Governors ask Detroit for natural gas vehicles

August 3, 2012 12:00 AM

There are not many options for the consumer looking for a light-duty car, van or truck that runs on compressed natural gas (CNG). Right now the only option for a passenger car is the Honda Civic, which has brought a call to action to make these fuel efficient vehicles more mainstream.

NPR reports 20 state governors are asking Detroit to develop a vehicle that runs on natural gas to increase the availability of compatible vehicles to consumers, which in turn will increase the demand for the domestically-produced fuel. Additionally, increasing the demand for natural gas will create more domestic jobs could spike the need for a higher production, leading to more jobs.

Natural gas emits "half the pollutants that come out of traditional gasoline. It's way less expensive - probably $2 per gallon equivalent less expensive right now - than burning regular gasoline. And it creates all the jobs here - we don't [have to] send billions of dollars to foreign dictatorships," Colorado Governor John Hickenlooper told NPR.

The fuel is abundant in the U.S. now that advances have been made in gas drilling known as hydraulic fracturing (fracking). The natural gas industry was still trying to figure out how much gas could be produced when the federal government turned their focus to electric cars.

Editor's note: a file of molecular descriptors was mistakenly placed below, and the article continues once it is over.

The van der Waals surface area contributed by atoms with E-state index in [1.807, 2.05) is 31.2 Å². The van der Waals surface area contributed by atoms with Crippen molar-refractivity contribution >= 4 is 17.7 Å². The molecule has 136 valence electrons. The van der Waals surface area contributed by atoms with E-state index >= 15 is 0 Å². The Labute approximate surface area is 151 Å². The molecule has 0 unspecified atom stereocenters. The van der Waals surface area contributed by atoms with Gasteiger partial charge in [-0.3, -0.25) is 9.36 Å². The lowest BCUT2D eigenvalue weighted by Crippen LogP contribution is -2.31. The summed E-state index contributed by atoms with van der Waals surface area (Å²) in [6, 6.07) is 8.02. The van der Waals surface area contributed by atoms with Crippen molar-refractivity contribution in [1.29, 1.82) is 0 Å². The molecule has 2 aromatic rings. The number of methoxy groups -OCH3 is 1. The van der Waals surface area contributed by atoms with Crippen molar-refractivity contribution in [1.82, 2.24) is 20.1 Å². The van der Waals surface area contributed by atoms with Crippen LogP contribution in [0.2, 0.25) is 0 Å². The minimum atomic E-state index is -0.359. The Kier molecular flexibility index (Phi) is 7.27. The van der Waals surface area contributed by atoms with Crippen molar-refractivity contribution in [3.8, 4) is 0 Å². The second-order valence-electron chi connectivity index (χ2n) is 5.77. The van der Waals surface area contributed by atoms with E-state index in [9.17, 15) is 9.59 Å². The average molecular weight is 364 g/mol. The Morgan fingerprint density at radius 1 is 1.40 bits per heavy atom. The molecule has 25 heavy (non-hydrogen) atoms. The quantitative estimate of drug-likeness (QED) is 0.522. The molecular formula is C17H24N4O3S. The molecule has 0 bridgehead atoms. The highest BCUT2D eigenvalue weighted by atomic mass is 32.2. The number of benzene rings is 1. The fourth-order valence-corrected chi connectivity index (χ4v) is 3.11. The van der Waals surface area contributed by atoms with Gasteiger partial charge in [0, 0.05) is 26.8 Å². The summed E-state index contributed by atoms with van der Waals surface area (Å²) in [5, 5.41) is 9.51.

Made mostly from methane, natural gas is 60-90 percent less smog-producing and emits 30-40 percent less greenhouse gas, according to the U.S. Department of Energy. Those who are interested in trying this form of fuel may have a difficult time finding it due to low demand.

However, some people may prefer natural gas vehicles because they require less auto maintenance. According to How Stuff Works, because the gas burns cleaner, it means less wear and tear on the engine, and ultimately less auto repair.

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